"Four years ago, a number of people had an adverse reaction to toxic elements in the illegally-used adhesive in a range of China-made shoes, with one Turkish company alone having imported 10,000 pairs before the problem was identified. Despite having moved on from that, most Chinese companies still persist in only offering low-cost, low-quality copies of other lines. In today's marketplace, they really need to be doing something different."

At present, rather than importing, Akar is actually exporting shoes to China, where it has a number of affiliate agencies and dedicated showroom facilities. Another Istanbul footwear company selling into China is Bro. Despite its commercial connection to the country, it was less than complimentary about the mainland's own products, with Company Representative Onur Kasapoğlu saying: "We are simply not interested in buying shoes or parts of shoes from China. The quality is just not good enough."

Indeed, the view that Chinese-origin footwear was intrinsically inferior to its Turkish counterpart was pretty much ubiquitous at the event. How much of this was down to a genuine conviction and how much was down to enlightened self-interest on the part of Turkey's long-established domestic footwear industry is, of course, debatable.

Photo: Akar: Too competitive for China?
Akar: Too competitive for China?
Photo: Akar: Too competitive for China?
Akar: Too competitive for China?
Photo: Turkish shoe-crafters at work.
Turkish shoe-crafters at work.
Photo: Turkish shoe-crafters at work.
Turkish shoe-crafters at work.

For Ahmet Arısal, the Sales Manager of Vesba, a 60-year-old Istanbul-based upmarket footwear brand, the matter was clear cut. Comparing his company's offering with that of a typical Chinese manufacturer, he said: "Our shoes sell in many of Turkey's most stylish outlets, including Beymen, Damat and Kemal Tanca, and cost somewhere in the region of US$200.

"About 50 people work on every pair of our shoes, with many of our staff having more than 30 years of experience in the industry. They are true craftsmen and take real pride in their work. You simply cannot find that level of expertise in China."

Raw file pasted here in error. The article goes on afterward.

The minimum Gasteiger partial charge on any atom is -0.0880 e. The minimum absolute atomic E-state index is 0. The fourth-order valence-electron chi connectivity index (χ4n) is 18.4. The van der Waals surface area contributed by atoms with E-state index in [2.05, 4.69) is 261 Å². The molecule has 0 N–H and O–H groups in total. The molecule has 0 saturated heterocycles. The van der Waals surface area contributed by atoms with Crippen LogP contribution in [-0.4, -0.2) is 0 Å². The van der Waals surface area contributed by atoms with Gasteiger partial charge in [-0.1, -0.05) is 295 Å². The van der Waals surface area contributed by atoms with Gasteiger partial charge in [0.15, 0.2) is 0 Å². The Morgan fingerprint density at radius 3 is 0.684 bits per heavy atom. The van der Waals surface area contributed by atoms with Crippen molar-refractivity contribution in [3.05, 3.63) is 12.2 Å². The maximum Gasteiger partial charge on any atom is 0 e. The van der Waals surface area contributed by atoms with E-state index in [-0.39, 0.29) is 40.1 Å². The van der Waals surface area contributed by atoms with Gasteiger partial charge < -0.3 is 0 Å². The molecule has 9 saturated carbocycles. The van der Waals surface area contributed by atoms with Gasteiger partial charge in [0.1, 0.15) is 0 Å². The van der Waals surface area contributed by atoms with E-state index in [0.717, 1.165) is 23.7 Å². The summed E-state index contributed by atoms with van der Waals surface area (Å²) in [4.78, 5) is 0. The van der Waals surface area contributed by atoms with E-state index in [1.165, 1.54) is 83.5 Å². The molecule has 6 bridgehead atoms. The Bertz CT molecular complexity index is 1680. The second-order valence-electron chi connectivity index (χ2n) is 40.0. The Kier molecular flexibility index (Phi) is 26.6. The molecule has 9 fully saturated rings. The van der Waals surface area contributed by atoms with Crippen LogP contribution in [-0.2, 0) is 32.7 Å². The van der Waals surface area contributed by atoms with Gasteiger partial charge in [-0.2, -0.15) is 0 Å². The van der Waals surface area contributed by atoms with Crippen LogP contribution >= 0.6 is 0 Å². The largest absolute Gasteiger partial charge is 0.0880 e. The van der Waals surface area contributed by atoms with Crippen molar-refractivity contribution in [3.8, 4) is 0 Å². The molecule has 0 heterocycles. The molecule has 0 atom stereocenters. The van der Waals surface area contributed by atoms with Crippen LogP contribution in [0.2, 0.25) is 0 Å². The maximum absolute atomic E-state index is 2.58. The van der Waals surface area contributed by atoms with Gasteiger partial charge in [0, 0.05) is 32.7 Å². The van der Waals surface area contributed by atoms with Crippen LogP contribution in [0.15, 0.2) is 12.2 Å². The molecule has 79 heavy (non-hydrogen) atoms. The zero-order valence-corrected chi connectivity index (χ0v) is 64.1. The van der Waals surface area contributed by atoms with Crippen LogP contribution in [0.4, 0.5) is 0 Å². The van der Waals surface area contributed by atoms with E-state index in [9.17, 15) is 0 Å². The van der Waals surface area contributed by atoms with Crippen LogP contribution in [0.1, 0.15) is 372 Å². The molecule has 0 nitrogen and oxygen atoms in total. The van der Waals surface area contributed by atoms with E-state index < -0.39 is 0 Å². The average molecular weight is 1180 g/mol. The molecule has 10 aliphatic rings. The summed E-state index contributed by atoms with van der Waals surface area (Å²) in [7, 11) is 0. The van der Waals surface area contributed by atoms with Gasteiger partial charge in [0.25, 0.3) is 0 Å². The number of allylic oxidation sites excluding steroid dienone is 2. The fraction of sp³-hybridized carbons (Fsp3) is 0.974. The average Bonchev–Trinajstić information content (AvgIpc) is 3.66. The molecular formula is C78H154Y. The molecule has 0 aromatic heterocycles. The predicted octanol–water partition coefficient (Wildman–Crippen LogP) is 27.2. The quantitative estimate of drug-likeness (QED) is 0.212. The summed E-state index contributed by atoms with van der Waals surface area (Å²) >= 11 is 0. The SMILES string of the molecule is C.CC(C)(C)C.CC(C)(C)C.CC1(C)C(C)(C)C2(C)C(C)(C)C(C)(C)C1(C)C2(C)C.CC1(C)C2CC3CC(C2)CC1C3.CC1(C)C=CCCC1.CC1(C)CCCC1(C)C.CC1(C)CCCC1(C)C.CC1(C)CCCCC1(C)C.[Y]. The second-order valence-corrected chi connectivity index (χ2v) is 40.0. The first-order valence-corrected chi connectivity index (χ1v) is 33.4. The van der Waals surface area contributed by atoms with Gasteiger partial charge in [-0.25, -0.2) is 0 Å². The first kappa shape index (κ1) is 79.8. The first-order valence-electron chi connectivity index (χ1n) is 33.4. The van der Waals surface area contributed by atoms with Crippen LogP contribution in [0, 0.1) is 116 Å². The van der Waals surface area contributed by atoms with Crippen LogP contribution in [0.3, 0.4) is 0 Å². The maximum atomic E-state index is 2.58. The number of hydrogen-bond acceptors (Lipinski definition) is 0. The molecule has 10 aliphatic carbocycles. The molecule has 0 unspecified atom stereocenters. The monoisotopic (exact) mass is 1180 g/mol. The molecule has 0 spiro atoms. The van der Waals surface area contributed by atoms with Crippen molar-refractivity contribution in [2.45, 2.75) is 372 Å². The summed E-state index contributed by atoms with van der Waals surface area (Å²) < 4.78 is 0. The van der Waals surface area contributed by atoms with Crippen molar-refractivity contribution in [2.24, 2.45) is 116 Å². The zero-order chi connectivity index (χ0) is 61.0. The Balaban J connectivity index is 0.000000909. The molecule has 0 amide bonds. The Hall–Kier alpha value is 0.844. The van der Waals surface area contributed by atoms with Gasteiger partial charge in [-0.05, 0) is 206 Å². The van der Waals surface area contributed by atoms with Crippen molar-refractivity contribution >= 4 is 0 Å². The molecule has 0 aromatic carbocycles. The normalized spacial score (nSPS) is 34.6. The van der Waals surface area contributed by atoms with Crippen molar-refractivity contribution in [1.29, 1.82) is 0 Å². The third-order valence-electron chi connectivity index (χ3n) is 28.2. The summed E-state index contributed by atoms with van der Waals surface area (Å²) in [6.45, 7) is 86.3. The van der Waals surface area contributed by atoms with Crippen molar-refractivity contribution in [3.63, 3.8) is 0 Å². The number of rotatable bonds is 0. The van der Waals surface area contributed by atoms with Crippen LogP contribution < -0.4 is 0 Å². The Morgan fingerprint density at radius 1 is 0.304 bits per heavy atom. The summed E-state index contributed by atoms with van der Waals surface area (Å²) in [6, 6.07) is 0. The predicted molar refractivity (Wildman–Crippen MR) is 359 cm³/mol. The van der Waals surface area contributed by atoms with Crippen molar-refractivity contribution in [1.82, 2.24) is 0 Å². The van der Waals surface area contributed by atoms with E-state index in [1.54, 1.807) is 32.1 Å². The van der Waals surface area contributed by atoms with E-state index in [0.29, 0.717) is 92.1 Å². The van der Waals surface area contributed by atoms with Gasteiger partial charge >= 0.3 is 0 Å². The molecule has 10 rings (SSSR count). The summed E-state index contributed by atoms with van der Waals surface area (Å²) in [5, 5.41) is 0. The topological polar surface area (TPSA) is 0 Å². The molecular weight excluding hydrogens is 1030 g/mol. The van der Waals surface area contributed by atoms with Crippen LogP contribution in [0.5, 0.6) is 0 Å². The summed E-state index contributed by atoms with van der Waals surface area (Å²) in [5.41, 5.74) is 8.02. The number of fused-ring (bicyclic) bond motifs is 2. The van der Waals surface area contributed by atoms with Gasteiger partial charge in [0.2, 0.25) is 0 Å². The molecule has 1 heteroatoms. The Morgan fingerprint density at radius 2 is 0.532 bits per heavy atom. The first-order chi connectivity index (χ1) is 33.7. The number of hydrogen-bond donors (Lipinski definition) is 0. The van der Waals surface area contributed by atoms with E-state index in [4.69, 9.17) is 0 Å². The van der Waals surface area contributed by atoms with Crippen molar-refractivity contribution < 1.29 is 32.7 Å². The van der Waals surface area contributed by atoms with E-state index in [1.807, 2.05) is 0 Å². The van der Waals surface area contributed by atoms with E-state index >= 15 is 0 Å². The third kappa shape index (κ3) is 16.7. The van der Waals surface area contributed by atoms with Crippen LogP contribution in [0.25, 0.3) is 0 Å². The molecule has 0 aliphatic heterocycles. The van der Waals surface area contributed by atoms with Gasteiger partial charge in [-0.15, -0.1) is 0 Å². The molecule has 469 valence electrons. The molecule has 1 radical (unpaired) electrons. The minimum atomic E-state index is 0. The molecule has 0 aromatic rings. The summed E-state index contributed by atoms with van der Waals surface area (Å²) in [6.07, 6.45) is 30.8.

Despite this not entirely neutral perspective, some Chinese exporters have maintained a client base in Turkey. Marcomen, for instance, Turkey's third-biggest shoe manufacturer, which operates factories in Istanbul and Malatya, sources inputs and some shoe ranges from China.

Outlining the nature of the relationship, Mehmet Berktaş, the company's Import / Export Manager, said: "We have had a partnership with one Chinese company for about two years now. We buy uppers and soles from them and, sometimes, full shoes, but not in particularly large volumes. While the Chinese are, admittedly, very hardworking, Turkey's shoe industry is very mature and is quite buoyant at the moment."

Another company partly sourcing from China was Izmir-based Altis, a mid- to high-end footwear business, supplying such outlets as Elle, Beta and Greyder. Primarily, it buys accessories from China, including costume jewellery and decorative stones.

Explaining the rationale behind this, Senior Manager Fazilet Kale said: "We buy these kinds of items from China simply because we cannot source them in Turkey. I am aware, however, that quite a few Turkish companies have stopped buying from China on account of the rising costs."